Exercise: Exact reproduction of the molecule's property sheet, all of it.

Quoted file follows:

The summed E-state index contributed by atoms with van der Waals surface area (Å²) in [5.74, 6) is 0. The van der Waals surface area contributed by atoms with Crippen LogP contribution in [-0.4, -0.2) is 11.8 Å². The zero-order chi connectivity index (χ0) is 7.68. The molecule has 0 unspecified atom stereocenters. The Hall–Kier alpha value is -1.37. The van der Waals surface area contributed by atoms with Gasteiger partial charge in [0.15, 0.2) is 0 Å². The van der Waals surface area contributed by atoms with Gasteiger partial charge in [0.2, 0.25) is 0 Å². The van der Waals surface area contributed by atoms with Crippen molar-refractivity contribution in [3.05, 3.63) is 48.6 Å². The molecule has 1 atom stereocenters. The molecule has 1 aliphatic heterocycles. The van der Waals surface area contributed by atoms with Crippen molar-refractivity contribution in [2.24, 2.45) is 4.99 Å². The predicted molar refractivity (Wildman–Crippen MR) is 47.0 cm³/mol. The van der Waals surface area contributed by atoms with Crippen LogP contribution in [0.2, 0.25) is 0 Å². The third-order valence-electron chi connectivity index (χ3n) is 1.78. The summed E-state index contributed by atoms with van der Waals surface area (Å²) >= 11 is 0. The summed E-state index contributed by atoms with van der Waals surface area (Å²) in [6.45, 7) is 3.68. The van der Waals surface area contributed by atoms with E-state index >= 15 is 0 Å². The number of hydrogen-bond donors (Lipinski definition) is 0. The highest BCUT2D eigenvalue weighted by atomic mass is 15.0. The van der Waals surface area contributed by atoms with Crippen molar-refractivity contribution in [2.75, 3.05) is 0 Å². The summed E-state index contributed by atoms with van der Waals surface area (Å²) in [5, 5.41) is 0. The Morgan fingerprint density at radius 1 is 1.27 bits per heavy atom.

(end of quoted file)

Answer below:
The summed E-state index contributed by atoms with van der Waals surface area (Å²) in [5.74, 6) is 0. The van der Waals surface area contributed by atoms with Crippen LogP contribution in [-0.4, -0.2) is 11.8 Å². The zero-order chi connectivity index (χ0) is 7.68. The molecule has 0 unspecified atom stereocenters. The Hall–Kier alpha value is -1.37. The van der Waals surface area contributed by atoms with Gasteiger partial charge in [0.15, 0.2) is 0 Å². The van der Waals surface area contributed by atoms with Gasteiger partial charge in [0.2, 0.25) is 0 Å². The van der Waals surface area contributed by atoms with Crippen molar-refractivity contribution in [3.05, 3.63) is 48.6 Å². The molecule has 1 atom stereocenters. The molecule has 1 aliphatic heterocycles. The van der Waals surface area contributed by atoms with Crippen molar-refractivity contribution in [2.24, 2.45) is 4.99 Å². The predicted molar refractivity (Wildman–Crippen MR) is 47.0 cm³/mol. The van der Waals surface area contributed by atoms with Crippen LogP contribution in [0.2, 0.25) is 0 Å². The third-order valence-electron chi connectivity index (χ3n) is 1.78. The summed E-state index contributed by atoms with van der Waals surface area (Å²) >= 11 is 0. The summed E-state index contributed by atoms with van der Waals surface area (Å²) in [6.45, 7) is 3.68. The van der Waals surface area contributed by atoms with E-state index >= 15 is 0 Å². The number of hydrogen-bond donors (Lipinski definition) is 0. The highest BCUT2D eigenvalue weighted by atomic mass is 15.0. The van der Waals surface area contributed by atoms with Crippen molar-refractivity contribution in [2.75, 3.05) is 0 Å². The summed E-state index contributed by atoms with van der Waals surface area (Å²) in [5, 5.41) is 0. The Morgan fingerprint density at radius 1 is 1.27 bits per heavy atom.